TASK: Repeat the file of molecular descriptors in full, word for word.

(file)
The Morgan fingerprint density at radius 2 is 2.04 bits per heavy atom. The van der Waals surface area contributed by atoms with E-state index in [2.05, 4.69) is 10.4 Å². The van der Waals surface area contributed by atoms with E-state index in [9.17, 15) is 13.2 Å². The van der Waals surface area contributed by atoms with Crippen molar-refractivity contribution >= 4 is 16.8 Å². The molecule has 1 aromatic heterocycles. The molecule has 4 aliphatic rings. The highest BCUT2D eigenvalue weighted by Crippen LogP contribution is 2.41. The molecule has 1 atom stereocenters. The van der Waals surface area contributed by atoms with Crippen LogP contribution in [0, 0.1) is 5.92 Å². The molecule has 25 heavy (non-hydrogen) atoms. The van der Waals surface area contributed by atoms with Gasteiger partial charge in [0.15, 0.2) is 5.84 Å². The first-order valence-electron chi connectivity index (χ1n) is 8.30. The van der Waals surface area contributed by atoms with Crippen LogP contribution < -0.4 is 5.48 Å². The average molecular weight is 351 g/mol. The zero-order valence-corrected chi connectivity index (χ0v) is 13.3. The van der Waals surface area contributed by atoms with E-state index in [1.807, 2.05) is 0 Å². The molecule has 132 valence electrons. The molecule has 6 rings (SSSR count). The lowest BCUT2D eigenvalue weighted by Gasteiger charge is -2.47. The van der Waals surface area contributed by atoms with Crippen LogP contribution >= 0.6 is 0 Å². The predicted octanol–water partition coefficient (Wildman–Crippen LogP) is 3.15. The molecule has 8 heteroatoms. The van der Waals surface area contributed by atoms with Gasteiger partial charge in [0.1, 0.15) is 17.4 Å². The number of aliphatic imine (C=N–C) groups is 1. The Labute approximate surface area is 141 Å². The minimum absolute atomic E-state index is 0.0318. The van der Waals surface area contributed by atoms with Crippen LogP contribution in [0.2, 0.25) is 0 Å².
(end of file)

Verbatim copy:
The Morgan fingerprint density at radius 2 is 2.04 bits per heavy atom. The van der Waals surface area contributed by atoms with E-state index in [2.05, 4.69) is 10.4 Å². The van der Waals surface area contributed by atoms with E-state index in [9.17, 15) is 13.2 Å². The van der Waals surface area contributed by atoms with Crippen molar-refractivity contribution >= 4 is 16.8 Å². The molecule has 1 aromatic heterocycles. The molecule has 4 aliphatic rings. The highest BCUT2D eigenvalue weighted by Crippen LogP contribution is 2.41. The molecule has 1 atom stereocenters. The van der Waals surface area contributed by atoms with Crippen LogP contribution in [0, 0.1) is 5.92 Å². The molecule has 25 heavy (non-hydrogen) atoms. The van der Waals surface area contributed by atoms with Gasteiger partial charge in [0.15, 0.2) is 5.84 Å². The first-order valence-electron chi connectivity index (χ1n) is 8.30. The van der Waals surface area contributed by atoms with Crippen LogP contribution < -0.4 is 5.48 Å². The average molecular weight is 351 g/mol. The zero-order valence-corrected chi connectivity index (χ0v) is 13.3. The van der Waals surface area contributed by atoms with E-state index in [1.807, 2.05) is 0 Å². The molecule has 132 valence electrons. The molecule has 6 rings (SSSR count). The lowest BCUT2D eigenvalue weighted by Gasteiger charge is -2.47. The van der Waals surface area contributed by atoms with Crippen LogP contribution >= 0.6 is 0 Å². The predicted octanol–water partition coefficient (Wildman–Crippen LogP) is 3.15. The molecule has 8 heteroatoms. The van der Waals surface area contributed by atoms with Gasteiger partial charge in [0.1, 0.15) is 17.4 Å². The number of aliphatic imine (C=N–C) groups is 1. The Labute approximate surface area is 141 Å². The minimum absolute atomic E-state index is 0.0318. The van der Waals surface area contributed by atoms with Crippen LogP contribution in [0.2, 0.25) is 0 Å².